The predominance and wide distribution of C. arakawae and C. circumscriptus reported by Cho and Chong [7] using NJ light traps was similar to our results. Although C. arakawae appears to have a preference for feeding on birds [18], it also readily feeds on cattle [8,17]. The greater abundance of C. arakawae at Camp Humphreys is likely due to the higher prevalence of larval habitat, e.g., rice paddies [19], in this area compared to Yongsan. The reason for greater numbers of C. circumscriptus at Yongsan than at Camp Humphreys is less clear. Although this species has been reared from saline mud [2022], it is not confined to this habitat and Braverman et al. [23] reared this species from a wide range of muddy habitats, particularly those rich in organic matter and low in oxygen. Presumably, such habitats as open sewers and ditches are more common at Yongsan than at Camp Humphreys
The relatively high proportion of males collected in this study was unexpected. Cho and Chong [7] reported similarly high proportions of males in NJ light traps compared to results reported for the same range of species in Korea using black light traps [9] and for species collected elsewhere using light traps, e.g., India [24], Europe [25], and Turkey [26]. This potential difference in attractiveness of NJ light traps for male Culicoides requires further exploration to elicit factors causing this difference.
Culicoides arakawae has been associated with the transmission of important livestock pathogens, e. g., African horse sickness, bluetongue, Fukuoka, Aino, and Ibaraki viruses [3,5,27, 28], and Leucocytozoon caulleryi (a protozoan in southeast Asia and Japan), and as potential vectors of other viruses and filarial worms (e.g., Mansonella spp.) of medical importance, in addition to their painful bites that may elicit a severe reaction in both humans and animals [2932].
The abnormal seasonal abundance pattern observed for several species illustrates the importance of long-term studies to provide a reasonable understanding of seasonality of Culicoides populations. For example, had this study only been conducted in 2013 at Yongsan, a false impression of the seasonality of C. arakawae with a strong peak in October would have emerged. Differences in species diversity are also vulnerable to annual variation.
Additionally, seasonal abundance data based on low numbers of specimens, for example our data for C. circumscriptus at Camp Humphreys, are very vulnerable to individual collections containing just a few specimens, and such data needs to be analyzed with caution. Studies on the geographical and seasonal distributions, host attraction (e.g., placement of traps near human habitation and poultry, cattle, and swine farms), temporal biting activity, pathogen infection rates, and their role as potential vectors of zoonotic pathogens that impact human and animal health are warranted. Although limited, the data presented herein provides a better understanding of the biology, ecology, and environmental parameters that affect relative population abundance of Culicoides spp. that can be used to predict potential human and animal health risks for the development and implementation of mitigation strategies. Alternate trap models, e.g., green LED-CDC light traps and Mosquito Magnet traps, may capture additional species or different proportions of the various species.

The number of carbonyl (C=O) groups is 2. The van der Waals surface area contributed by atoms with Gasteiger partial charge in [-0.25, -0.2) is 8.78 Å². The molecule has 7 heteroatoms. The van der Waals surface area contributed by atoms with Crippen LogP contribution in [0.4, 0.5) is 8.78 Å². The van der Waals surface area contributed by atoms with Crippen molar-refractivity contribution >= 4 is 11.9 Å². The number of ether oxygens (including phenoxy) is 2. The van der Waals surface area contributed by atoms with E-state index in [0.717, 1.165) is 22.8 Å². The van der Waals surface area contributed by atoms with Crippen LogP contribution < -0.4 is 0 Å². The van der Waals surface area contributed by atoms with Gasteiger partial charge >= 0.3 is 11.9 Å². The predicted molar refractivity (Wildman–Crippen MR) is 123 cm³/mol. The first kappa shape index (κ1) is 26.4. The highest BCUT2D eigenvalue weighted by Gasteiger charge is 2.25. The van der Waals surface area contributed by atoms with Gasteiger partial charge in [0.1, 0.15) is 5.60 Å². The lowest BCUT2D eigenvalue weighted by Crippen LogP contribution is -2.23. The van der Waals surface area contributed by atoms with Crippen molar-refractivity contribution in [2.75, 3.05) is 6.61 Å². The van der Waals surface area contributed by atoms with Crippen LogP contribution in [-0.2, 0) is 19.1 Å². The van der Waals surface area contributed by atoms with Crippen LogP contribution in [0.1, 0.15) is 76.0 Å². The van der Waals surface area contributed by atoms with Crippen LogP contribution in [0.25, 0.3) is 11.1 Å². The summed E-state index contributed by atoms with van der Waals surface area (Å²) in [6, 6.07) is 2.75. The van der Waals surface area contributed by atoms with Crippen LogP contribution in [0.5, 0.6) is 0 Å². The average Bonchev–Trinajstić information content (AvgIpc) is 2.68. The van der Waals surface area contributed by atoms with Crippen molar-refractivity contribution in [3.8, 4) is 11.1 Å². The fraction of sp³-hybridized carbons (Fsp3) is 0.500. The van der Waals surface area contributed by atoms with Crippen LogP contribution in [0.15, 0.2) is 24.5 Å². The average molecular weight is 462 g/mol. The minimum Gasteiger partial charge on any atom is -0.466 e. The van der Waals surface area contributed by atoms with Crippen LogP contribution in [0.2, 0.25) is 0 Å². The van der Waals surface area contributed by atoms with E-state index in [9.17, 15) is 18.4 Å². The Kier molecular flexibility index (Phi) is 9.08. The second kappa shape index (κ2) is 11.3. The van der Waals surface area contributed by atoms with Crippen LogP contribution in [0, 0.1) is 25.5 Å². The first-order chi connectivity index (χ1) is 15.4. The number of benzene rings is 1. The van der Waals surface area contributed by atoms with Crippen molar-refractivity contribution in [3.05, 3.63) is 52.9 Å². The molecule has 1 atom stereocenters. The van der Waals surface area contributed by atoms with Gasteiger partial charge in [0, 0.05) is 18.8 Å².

We thank the commanders and soldiers of the 5th Medical Detachment, 168th Multifunctional Medical Battalion, 65th Medical Brigade, for their assistance in conducting vector-borne disease surveillance. We thank Mr. Ho-Gil An, Yongsan USAG, Seoul, and Mr, Pyong-Chol Cho, Camp Humphreys USAG, Foreman of the Pest Control Section, DPW, IMCOM-Korea, for their assistance in conducting surveillance of mosquitoes and other biting flies. Funding for portions of the surveillance of Culicoides spp. was provided by the Armed Forces Health Surveillance Division-Global Emerging Infections Surveillance Section (AFHSB-GEIS), Silver Spring, MD, USA (ProMIS ID #0025_17_ME); and the 65th Medical Brigade, Seoul, Korea. The opinions expressed herein are those of the authors and are not to be construed as official or reflecting the views of the US Departments of the Army or Defense. MSK, HCK, STC and TAK are U.S. Government employees, this work was prepared as part of their official duties. Title 17 U.S.C. §105 provides that ‘Copyright protection under this title is not available for any work of the United States Government.’ Title 17 U.S.C. §101 defines a U.S. Government work as a work prepared by a military service member or employee of the U.S. Government as part of that person’s official duties.

Conflict of interest

We have no conflict of interest related with this work.


1. Linley JR, Hoch AL, Pinheiro FP. Biting midges (Diptera: Ceratopogonidae) and human health. J Med Entomol 1983;20:347-364 https://doi.org/10.1093/jmedent/20.4.347
crossref pmid
2. Meiswinkel R, Labuschagne K, Baylis M, Mellor PS. Multiple vectors and their differing ecologies: observations on two bluetongue and African horse sickness vector Culicoides species in South Africa. Vet Ital 2004;40:296-302 https://pubmed.ncbi.nlm.nih.gov/20419682/
3. Yanase T, Kato T, Kubo T, Yoshida K, Ohashi S, Yamakawa M, Miura Y, Tsuda T. Isolation of bovine arboviruses from Culicoides biting midges (Diptera: Ceratopogonidae) in Southern Japan: 1985–2002. J Med Entomol 2005;42:63-67 https://doi.org/10.1093/jmedent/42.1.63
crossref pmid
4. Shin YK, Oem JK, Yoon S, Hyun BH, Cho IS, Yoon SS, Song JY. Monitoring of five bovine arboviral diseases transmitted by arthropod vectors in Korea. J Bacteriol Virol 2009;39:353-362 https://doi.org/10.4167/jbv.2009.39.4.353